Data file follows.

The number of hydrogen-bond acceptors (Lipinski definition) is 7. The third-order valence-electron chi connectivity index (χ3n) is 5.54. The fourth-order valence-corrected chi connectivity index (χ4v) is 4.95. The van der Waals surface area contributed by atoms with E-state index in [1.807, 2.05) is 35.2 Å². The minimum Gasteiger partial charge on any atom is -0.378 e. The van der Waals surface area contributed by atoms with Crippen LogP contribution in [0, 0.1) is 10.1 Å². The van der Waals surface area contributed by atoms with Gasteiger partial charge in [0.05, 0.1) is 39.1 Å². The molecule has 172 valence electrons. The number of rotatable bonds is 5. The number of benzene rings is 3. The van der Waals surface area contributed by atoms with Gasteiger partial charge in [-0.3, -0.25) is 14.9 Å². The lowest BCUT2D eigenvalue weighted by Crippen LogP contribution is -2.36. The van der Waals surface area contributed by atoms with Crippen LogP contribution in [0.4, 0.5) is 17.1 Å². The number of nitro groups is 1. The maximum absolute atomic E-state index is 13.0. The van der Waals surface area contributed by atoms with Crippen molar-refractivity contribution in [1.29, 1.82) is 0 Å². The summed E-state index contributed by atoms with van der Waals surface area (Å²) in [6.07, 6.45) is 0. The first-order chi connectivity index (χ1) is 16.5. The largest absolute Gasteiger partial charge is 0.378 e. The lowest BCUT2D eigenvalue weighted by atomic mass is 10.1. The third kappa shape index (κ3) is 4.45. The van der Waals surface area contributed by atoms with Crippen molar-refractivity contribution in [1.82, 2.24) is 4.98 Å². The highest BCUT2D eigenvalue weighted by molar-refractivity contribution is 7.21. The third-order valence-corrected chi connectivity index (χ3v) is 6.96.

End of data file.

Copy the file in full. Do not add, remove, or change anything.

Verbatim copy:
The number of hydrogen-bond acceptors (Lipinski definition) is 7. The third-order valence-electron chi connectivity index (χ3n) is 5.54. The fourth-order valence-corrected chi connectivity index (χ4v) is 4.95. The van der Waals surface area contributed by atoms with E-state index in [1.807, 2.05) is 35.2 Å². The minimum Gasteiger partial charge on any atom is -0.378 e. The van der Waals surface area contributed by atoms with Crippen LogP contribution in [0, 0.1) is 10.1 Å². The van der Waals surface area contributed by atoms with Gasteiger partial charge in [0.05, 0.1) is 39.1 Å². The molecule has 172 valence electrons. The number of rotatable bonds is 5. The number of benzene rings is 3. The van der Waals surface area contributed by atoms with Gasteiger partial charge in [-0.3, -0.25) is 14.9 Å². The lowest BCUT2D eigenvalue weighted by Crippen LogP contribution is -2.36. The van der Waals surface area contributed by atoms with Crippen LogP contribution in [0.4, 0.5) is 17.1 Å². The number of nitro groups is 1. The maximum absolute atomic E-state index is 13.0. The van der Waals surface area contributed by atoms with Crippen molar-refractivity contribution in [1.29, 1.82) is 0 Å². The summed E-state index contributed by atoms with van der Waals surface area (Å²) in [6.07, 6.45) is 0. The first-order chi connectivity index (χ1) is 16.5. The largest absolute Gasteiger partial charge is 0.378 e. The lowest BCUT2D eigenvalue weighted by atomic mass is 10.1. The third kappa shape index (κ3) is 4.45. The van der Waals surface area contributed by atoms with Crippen molar-refractivity contribution in [1.82, 2.24) is 4.98 Å². The highest BCUT2D eigenvalue weighted by molar-refractivity contribution is 7.21. The third-order valence-corrected chi connectivity index (χ3v) is 6.96.